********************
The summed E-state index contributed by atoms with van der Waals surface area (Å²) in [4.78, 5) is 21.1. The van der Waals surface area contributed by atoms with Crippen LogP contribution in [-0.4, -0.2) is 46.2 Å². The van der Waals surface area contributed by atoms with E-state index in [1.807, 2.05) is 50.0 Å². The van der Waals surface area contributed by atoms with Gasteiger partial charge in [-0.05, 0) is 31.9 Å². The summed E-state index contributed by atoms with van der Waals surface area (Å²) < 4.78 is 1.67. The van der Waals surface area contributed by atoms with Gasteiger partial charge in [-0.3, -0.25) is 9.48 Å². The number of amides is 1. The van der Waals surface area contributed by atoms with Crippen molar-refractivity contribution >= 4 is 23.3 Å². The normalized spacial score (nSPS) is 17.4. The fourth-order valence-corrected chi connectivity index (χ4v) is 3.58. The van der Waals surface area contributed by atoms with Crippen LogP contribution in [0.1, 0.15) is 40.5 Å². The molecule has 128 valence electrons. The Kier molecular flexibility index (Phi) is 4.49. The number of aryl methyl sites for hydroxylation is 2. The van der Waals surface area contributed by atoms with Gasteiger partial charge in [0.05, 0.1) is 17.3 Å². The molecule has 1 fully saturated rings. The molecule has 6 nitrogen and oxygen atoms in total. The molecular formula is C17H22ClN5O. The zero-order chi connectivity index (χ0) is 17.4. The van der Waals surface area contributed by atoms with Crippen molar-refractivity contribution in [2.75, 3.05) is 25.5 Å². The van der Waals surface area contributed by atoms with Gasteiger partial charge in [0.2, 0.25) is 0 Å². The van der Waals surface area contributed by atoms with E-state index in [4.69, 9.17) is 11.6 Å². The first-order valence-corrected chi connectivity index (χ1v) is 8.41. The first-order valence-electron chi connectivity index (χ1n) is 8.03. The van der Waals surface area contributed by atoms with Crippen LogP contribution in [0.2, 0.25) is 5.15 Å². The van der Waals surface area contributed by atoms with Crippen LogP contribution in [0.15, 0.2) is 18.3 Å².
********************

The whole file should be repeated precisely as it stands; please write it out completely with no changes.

The summed E-state index contributed by atoms with van der Waals surface area (Å²) in [4.78, 5) is 21.1. The van der Waals surface area contributed by atoms with Crippen LogP contribution in [-0.4, -0.2) is 46.2 Å². The van der Waals surface area contributed by atoms with E-state index in [1.807, 2.05) is 50.0 Å². The van der Waals surface area contributed by atoms with Gasteiger partial charge in [-0.05, 0) is 31.9 Å². The summed E-state index contributed by atoms with van der Waals surface area (Å²) < 4.78 is 1.67. The van der Waals surface area contributed by atoms with Gasteiger partial charge in [-0.3, -0.25) is 9.48 Å². The number of amides is 1. The van der Waals surface area contributed by atoms with Crippen molar-refractivity contribution >= 4 is 23.3 Å². The normalized spacial score (nSPS) is 17.4. The fourth-order valence-corrected chi connectivity index (χ4v) is 3.58. The van der Waals surface area contributed by atoms with Crippen LogP contribution in [0.1, 0.15) is 40.5 Å². The molecule has 128 valence electrons. The Kier molecular flexibility index (Phi) is 4.49. The number of aryl methyl sites for hydroxylation is 2. The van der Waals surface area contributed by atoms with Gasteiger partial charge in [0.05, 0.1) is 17.3 Å². The molecule has 1 fully saturated rings. The molecule has 6 nitrogen and oxygen atoms in total. The molecular formula is C17H22ClN5O. The zero-order chi connectivity index (χ0) is 17.4. The van der Waals surface area contributed by atoms with Crippen molar-refractivity contribution in [2.75, 3.05) is 25.5 Å². The van der Waals surface area contributed by atoms with Gasteiger partial charge in [0.2, 0.25) is 0 Å². The van der Waals surface area contributed by atoms with E-state index in [4.69, 9.17) is 11.6 Å². The first-order valence-corrected chi connectivity index (χ1v) is 8.41. The first-order valence-electron chi connectivity index (χ1n) is 8.03. The van der Waals surface area contributed by atoms with Crippen LogP contribution in [0.2, 0.25) is 5.15 Å². The van der Waals surface area contributed by atoms with Crippen LogP contribution in [0.15, 0.2) is 18.3 Å².